Maggie is a new student, having just moved to the city from one of the toughest neighborhoods in Muncie. A sweet natured 16 year old girl, she is very mildly retarded but also suffers from severe emotional handicaps. Her father abandoned the family when she was 5 years old and since then she has lived through the suicide of a beloved stepfather. Like many of the students she suffers from gross obesity, seeking cheap and swift gratification in sugar, starch and fat. Normally very mild mannered when confronted with a harder variety of student she will affect the belligerent mannerisms of the urban ‘gangsta,’ to the point of provoking real gang bangers into attacking her. Sporting cuts and bruises and hungering for social acceptance, identity and love, she has deliberately taken the next step in her life; she is pregnant with twins.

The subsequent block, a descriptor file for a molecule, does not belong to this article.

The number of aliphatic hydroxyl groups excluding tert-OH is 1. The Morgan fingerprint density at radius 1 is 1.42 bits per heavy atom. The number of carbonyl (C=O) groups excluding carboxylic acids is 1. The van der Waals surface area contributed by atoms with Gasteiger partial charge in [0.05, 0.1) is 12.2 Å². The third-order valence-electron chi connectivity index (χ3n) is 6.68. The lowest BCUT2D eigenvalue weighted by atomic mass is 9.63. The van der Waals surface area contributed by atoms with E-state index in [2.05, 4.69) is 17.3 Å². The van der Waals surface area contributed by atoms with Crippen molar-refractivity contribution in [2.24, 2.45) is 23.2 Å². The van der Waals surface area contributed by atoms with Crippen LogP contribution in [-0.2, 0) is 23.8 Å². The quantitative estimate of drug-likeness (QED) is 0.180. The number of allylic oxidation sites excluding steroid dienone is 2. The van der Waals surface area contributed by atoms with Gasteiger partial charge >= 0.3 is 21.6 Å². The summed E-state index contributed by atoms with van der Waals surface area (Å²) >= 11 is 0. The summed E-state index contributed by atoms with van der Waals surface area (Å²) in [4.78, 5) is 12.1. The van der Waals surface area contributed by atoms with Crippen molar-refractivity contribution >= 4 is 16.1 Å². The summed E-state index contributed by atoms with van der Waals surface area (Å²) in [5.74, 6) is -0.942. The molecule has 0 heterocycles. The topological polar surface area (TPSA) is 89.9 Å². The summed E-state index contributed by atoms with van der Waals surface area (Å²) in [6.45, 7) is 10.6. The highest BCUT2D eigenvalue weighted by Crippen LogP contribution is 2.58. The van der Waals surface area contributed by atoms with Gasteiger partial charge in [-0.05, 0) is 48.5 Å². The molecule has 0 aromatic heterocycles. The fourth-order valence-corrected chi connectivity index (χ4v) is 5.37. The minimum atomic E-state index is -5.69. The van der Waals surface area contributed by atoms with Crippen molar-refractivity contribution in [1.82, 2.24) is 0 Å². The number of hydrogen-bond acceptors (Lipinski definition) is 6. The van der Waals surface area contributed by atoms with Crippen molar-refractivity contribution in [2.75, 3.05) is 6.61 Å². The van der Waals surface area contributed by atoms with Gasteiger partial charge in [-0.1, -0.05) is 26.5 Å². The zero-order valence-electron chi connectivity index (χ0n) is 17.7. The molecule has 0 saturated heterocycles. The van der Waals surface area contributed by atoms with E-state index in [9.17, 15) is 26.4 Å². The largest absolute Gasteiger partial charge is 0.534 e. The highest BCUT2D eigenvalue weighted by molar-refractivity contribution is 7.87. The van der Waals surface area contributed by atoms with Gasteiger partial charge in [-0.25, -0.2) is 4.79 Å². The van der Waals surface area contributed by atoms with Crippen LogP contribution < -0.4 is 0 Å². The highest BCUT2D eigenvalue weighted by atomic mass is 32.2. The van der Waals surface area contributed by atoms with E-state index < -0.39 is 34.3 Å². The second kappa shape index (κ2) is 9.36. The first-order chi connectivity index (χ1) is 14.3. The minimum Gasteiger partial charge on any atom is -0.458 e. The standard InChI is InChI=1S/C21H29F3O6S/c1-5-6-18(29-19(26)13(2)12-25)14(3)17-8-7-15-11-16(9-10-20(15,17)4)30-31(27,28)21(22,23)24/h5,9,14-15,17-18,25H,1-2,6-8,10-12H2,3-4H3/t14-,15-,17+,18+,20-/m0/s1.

(All characters and names mentioned above are fictitious. Any resemblance to people either living or dead is purely coincidental and unintentional.)


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  1. #1 by logiopath on December 6, 2007 - 7:37 pm

    Do you work in some kind of youth center or school?

  2. #2 by logiopath on December 6, 2007 - 7:38 pm

    P. S. How is someone “obviously gay”?

  3. #3 by lovewillbringustogether on December 9, 2007 - 10:32 pm

    Confronting – i think i will go and run and hide!

    Isn’t it a great comfort to know God works miracles and cares for all souls?

    Do you think i should thank God or my own cowardly self that i have not as yet had the pleasure of saving or helping any people with the conditions they live in daily as you describe above?

    Maybe it is a combination of the two?

    Writing here sure beats doing anything ‘down and dirty’ like actively seeking out such people and offering what comfort we may, huh?

    I could think of only one thing worse than seeing such suffering every day – living it and feeling alone and deserted by all.

    Even if it sucks – my life is SWEET, in comparison.